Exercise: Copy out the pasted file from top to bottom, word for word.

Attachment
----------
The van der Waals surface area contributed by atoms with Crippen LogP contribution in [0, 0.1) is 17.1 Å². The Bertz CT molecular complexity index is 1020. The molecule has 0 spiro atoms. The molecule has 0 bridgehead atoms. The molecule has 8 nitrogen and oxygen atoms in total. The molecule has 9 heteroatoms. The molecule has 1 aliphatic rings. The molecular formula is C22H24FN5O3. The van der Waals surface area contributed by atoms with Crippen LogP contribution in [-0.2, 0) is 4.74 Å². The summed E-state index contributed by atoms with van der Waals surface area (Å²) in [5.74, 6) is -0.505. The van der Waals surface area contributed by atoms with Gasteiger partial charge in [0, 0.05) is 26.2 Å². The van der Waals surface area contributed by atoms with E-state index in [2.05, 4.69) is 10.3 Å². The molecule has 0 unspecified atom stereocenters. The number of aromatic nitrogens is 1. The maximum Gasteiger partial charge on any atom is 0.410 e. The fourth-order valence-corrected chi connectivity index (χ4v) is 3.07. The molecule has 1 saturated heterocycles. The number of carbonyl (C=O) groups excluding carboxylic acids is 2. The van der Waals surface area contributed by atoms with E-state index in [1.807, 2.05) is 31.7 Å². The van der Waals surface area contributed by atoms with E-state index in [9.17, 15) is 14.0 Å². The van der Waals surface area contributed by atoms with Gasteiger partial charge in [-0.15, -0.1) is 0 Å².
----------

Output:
The van der Waals surface area contributed by atoms with Crippen LogP contribution in [0, 0.1) is 17.1 Å². The Bertz CT molecular complexity index is 1020. The molecule has 0 spiro atoms. The molecule has 0 bridgehead atoms. The molecule has 8 nitrogen and oxygen atoms in total. The molecule has 9 heteroatoms. The molecule has 1 aliphatic rings. The molecular formula is C22H24FN5O3. The van der Waals surface area contributed by atoms with Crippen LogP contribution in [-0.2, 0) is 4.74 Å². The summed E-state index contributed by atoms with van der Waals surface area (Å²) in [5.74, 6) is -0.505. The van der Waals surface area contributed by atoms with Gasteiger partial charge in [0, 0.05) is 26.2 Å². The van der Waals surface area contributed by atoms with E-state index in [2.05, 4.69) is 10.3 Å². The molecule has 0 unspecified atom stereocenters. The number of aromatic nitrogens is 1. The maximum Gasteiger partial charge on any atom is 0.410 e. The fourth-order valence-corrected chi connectivity index (χ4v) is 3.07. The molecule has 1 saturated heterocycles. The number of carbonyl (C=O) groups excluding carboxylic acids is 2. The van der Waals surface area contributed by atoms with E-state index in [1.807, 2.05) is 31.7 Å². The van der Waals surface area contributed by atoms with E-state index in [9.17, 15) is 14.0 Å². The van der Waals surface area contributed by atoms with Gasteiger partial charge in [-0.15, -0.1) is 0 Å².